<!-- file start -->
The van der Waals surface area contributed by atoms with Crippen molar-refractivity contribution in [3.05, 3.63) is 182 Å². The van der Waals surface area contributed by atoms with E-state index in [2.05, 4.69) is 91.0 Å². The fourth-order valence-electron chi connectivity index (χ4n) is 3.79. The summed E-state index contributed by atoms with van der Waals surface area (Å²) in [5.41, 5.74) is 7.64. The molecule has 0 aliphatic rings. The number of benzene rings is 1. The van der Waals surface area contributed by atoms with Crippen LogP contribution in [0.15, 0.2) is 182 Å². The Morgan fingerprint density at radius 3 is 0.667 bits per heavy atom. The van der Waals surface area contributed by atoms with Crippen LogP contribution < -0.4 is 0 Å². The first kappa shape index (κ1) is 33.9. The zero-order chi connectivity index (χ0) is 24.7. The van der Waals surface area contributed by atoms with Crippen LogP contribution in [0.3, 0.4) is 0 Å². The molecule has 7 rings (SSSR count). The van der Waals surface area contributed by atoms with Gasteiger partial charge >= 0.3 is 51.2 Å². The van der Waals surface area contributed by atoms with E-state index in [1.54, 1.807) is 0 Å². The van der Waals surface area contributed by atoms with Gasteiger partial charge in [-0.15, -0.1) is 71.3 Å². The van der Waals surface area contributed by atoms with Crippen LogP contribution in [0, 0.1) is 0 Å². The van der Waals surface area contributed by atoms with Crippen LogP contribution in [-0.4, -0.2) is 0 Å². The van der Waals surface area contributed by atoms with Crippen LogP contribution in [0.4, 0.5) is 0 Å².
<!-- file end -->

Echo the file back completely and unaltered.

The van der Waals surface area contributed by atoms with Crippen molar-refractivity contribution in [3.05, 3.63) is 182 Å². The van der Waals surface area contributed by atoms with E-state index in [2.05, 4.69) is 91.0 Å². The fourth-order valence-electron chi connectivity index (χ4n) is 3.79. The summed E-state index contributed by atoms with van der Waals surface area (Å²) in [5.41, 5.74) is 7.64. The molecule has 0 aliphatic rings. The number of benzene rings is 1. The van der Waals surface area contributed by atoms with Crippen LogP contribution in [0.15, 0.2) is 182 Å². The Morgan fingerprint density at radius 3 is 0.667 bits per heavy atom. The van der Waals surface area contributed by atoms with Crippen LogP contribution < -0.4 is 0 Å². The first kappa shape index (κ1) is 33.9. The zero-order chi connectivity index (χ0) is 24.7. The van der Waals surface area contributed by atoms with Crippen LogP contribution in [0.3, 0.4) is 0 Å². The molecule has 7 rings (SSSR count). The van der Waals surface area contributed by atoms with Gasteiger partial charge >= 0.3 is 51.2 Å². The van der Waals surface area contributed by atoms with E-state index in [1.54, 1.807) is 0 Å². The van der Waals surface area contributed by atoms with Gasteiger partial charge in [-0.15, -0.1) is 71.3 Å². The van der Waals surface area contributed by atoms with Crippen LogP contribution in [0, 0.1) is 0 Å². The van der Waals surface area contributed by atoms with Crippen LogP contribution in [-0.4, -0.2) is 0 Å². The van der Waals surface area contributed by atoms with Crippen LogP contribution in [0.4, 0.5) is 0 Å².